Buddhism and War

In this Two-Question Interview with novelist Charles Johnson, E. Ethelbert Miller asks about the relationship between Buddhism and war.

1. When is it important for Buddhists to organize and oppose a war? How do you explain the actions of Buddhist monks in Vietnam who set fire to themselves in protest of war back in the 1960s?

Since the time of the great Buddhist ruler Ashoka, ruler of the Maurya kingdom from 272-236 B.C.E., and Udayi Shatavahana, who lived between the first century B.C.E. and the second century C.E., and was advised by the great Buddhist dialectician Nagarjuna, those who follow the Dharma have always publicly promoted peace and opposed war. But being non-violent does not mean one is a pacifist; rather, one works actively to reduce suffering in the world. So Martin Luther King Jr. and Thich Nhat Hahn, the Vietnamese Buddhist with whom we most associated the phrase “engaged Buddhism,” stood shoulder to shoulder in opposing the Vietnam War. A new article I have in the November issue of Tricycle: The Buddhist Review addresses this question. A Buddhist, like my friend Claude Anshin Thomas, works with war veterans, prisoners, and the homeless all over the world, to help them end the on-going war “within” all of us, which is the pre-condition for ending the wars and violence we see throughout the world.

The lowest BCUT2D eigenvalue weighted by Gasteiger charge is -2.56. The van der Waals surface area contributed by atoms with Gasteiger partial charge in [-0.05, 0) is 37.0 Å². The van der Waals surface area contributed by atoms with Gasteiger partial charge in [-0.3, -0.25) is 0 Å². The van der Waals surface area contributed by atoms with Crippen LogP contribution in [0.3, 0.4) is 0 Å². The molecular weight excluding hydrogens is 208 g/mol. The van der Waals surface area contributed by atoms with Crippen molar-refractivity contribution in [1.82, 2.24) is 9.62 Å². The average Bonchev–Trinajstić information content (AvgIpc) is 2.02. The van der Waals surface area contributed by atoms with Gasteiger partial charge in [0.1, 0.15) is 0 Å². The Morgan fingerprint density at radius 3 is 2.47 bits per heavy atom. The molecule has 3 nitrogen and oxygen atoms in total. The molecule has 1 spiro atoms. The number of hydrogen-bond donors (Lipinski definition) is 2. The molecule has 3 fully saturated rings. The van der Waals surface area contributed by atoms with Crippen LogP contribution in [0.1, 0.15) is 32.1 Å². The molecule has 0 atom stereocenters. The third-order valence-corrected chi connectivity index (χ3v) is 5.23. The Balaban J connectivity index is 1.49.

2. Are there individuals in the Buddhist community whose writings you would recommend for instructing a person on how to live in today’s world?

Sharon Salzberg’s Loving-Kindness: The Revolutionary Art of Happiness (Shambhala Publications, 2002), and Dharma, Color, and Culture: New Voices in Western Buddhism by Hilda Gutierrez Baldoquin, who is a Buddhist nun (Parallax Press, 2004).

Charles Johnson is the author of the National Book Award-winning novel Middle Passage. He is also a screenwriter and a professor at the University of Washington. E. Ethelbert Miller is an award-winning poet, the director of the African American Resource Center at Howard University, and the board chairperson of the Institute for Policy Studies. His two-question interviews are a regular feature of Fiesta.